I’ve missed this space.
I’m finally settling into my house. I haven’t spent much time there yet, and we can now add renovating to the purging, reorganizing, unpacking mix. Seems it’s time for a new roof. Lots going on, suffice to say. Cousin Big Sister and my SO, Blue, have been amazingly supportive. I love and appreciate them.
I’m excited about my Creating Room. I’m not sure that name’ll stick, but it’s basically a thinking/collaborative space. Or it will be. It was most recently known as the Everything Room – a dumping ground for miscellaneous or mislabeled boxes, and soon-to-be-purged items/furniture. It’s clear now, except for the closet, and after a fresh paint job and some intentional (inexpensive) furniture selections, I think it’ll be my new favorite place.
I’m getting clearer on professional goals and timelines. It’s just about time to move out of this thinking/planning stage and into the doing/being of it all. I’ve heard verbatim encouragement from two women I trust, and related words of support from friends and loved ones. Next steps…
Misogyny and rape culture. Vengeance. Fear. There’s plenty of work to do. Systems to help dismantle. Healing to facilitate. Plenty of stories to tell and investigate.
It always comes back to the stories.
There is plenty of room for yours…
March was a great month of endings, beginnings, and transformations in general. I updated this space every day while in the midst of a whirlwind. The high energy and nonstop pace is in full swing for another couple of days, but I wanted to take a breath to share the top posts from last month.
So I just moved. And I don’t know about you, but for me moving is a special process full of resistance, excitement, and everything in between. I was slow to get started, but eventually, I did start packing. I’ve only spent one night in my new place, so no, I’m not settled yet.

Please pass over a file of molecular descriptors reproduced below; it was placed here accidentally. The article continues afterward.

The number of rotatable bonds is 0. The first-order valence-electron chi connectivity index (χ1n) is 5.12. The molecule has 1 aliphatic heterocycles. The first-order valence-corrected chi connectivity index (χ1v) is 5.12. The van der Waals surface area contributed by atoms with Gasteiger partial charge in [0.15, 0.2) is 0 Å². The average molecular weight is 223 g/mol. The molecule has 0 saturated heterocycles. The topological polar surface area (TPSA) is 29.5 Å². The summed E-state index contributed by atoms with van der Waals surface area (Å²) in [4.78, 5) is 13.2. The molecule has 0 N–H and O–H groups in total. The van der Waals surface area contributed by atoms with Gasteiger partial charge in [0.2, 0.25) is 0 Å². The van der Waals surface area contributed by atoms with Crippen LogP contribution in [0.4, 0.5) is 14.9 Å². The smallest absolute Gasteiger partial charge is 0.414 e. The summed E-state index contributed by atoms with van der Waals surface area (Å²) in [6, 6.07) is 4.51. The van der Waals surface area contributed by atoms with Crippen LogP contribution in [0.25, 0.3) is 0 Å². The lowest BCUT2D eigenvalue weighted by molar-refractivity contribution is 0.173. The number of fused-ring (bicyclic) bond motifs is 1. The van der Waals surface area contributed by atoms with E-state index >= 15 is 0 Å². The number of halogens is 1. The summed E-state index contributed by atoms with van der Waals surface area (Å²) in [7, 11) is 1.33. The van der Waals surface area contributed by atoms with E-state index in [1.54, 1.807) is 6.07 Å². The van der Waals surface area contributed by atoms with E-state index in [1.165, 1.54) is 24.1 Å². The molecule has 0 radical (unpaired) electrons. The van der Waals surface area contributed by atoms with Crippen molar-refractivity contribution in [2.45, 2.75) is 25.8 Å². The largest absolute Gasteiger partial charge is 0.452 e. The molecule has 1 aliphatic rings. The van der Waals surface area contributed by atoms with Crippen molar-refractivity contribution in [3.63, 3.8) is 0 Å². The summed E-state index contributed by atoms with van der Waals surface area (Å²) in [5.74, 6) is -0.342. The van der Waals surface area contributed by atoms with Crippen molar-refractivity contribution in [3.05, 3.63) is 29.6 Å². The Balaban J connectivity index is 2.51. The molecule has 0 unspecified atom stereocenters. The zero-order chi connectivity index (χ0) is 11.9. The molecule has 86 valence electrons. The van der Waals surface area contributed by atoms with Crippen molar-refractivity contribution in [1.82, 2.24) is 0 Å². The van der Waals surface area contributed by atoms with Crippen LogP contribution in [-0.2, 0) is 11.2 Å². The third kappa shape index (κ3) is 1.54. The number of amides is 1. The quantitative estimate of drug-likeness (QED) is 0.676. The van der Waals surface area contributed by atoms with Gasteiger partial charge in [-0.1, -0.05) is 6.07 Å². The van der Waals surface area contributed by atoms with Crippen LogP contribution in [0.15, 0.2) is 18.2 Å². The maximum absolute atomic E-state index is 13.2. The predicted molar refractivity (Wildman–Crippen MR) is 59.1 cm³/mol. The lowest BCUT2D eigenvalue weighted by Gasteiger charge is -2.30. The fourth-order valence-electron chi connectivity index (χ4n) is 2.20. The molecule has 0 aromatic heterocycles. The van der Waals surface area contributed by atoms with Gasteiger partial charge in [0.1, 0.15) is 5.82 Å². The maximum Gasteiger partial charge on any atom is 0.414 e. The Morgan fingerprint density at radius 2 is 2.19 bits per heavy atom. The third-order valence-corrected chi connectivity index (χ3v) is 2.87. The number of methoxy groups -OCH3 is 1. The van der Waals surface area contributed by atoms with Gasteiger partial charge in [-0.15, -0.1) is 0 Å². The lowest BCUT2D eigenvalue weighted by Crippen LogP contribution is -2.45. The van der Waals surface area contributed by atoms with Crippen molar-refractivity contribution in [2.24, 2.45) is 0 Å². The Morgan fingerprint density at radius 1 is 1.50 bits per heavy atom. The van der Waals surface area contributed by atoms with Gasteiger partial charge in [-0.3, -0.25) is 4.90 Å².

I’m always fascinated by narratives and the power of story, and maybe some of you are too? This blog about knowing your family’s narrative, got a lot of attention.
Early in the month I wrote about the importance of telling your own story – if not to others, then at the very least, to yourself. I didn’t know that post and subsequent events in the real world would set the stage for me to share my own story of sexual violence. I’ve been investigating my rape narrative for nearly two years now, and I felt moved to share my side of things with the ex who violated me. Readers and friends asked me what I hoped to gain by all of this. I wrote this in response. I found myself writing so much about sexual violence in March, I added a new category. I’ve been quiet on the topic as of late, but I expect to be writing more about it in the coming months.
Violence of any kind takes place when there is an absence of love. I don’t believe individuals and subsequently, society, can truly be whole without a serious infusion of love.
Here’s to healing.
People who have witnessed the recent steps on my journey have sent me good wishes and hopes for the outcome I want. Truth be told, the healing, the outcome I wanted for myself, happened long ago. But I’ve started to talk publicly about it. And I recently told my ex my thoughts about our past. This has inspired the following question from many corners:
What do you want?
I want to agitate.
I want to make people feel uncomfortable.
I want to counter rape culture.
I want people to stop blaming victims.
I want to add my voice to the chorus of survivors.
I want partners to question their entitlement over another’s body.
I want people to talk. Especially men to their friends and brothers. To their sons and lovers.
Rape culture is allowed to fester, in part, because of our silence. So I am speaking up, speaking back. I want to speak more often and with more eloquence. I want to help survivors speak, too.
I want to make a difference.
Is it possible he really forgot?
It’s been twenty years. I’m the one who was traumatized. I’m the one who said nothing. Did nothing.
Well, that’s not really accurate.
I buried it. Allegedly got over it and got on with it. Honestly, I tucked it away from sight, but it was never very far. I carried it with me into each new year. Into every new relationship. It colored every subsequent encounter. Every single one.
So it leads me to wonder: is it possible for someone to inflict such harm upon another and not recognize it as such?
Apparently it is.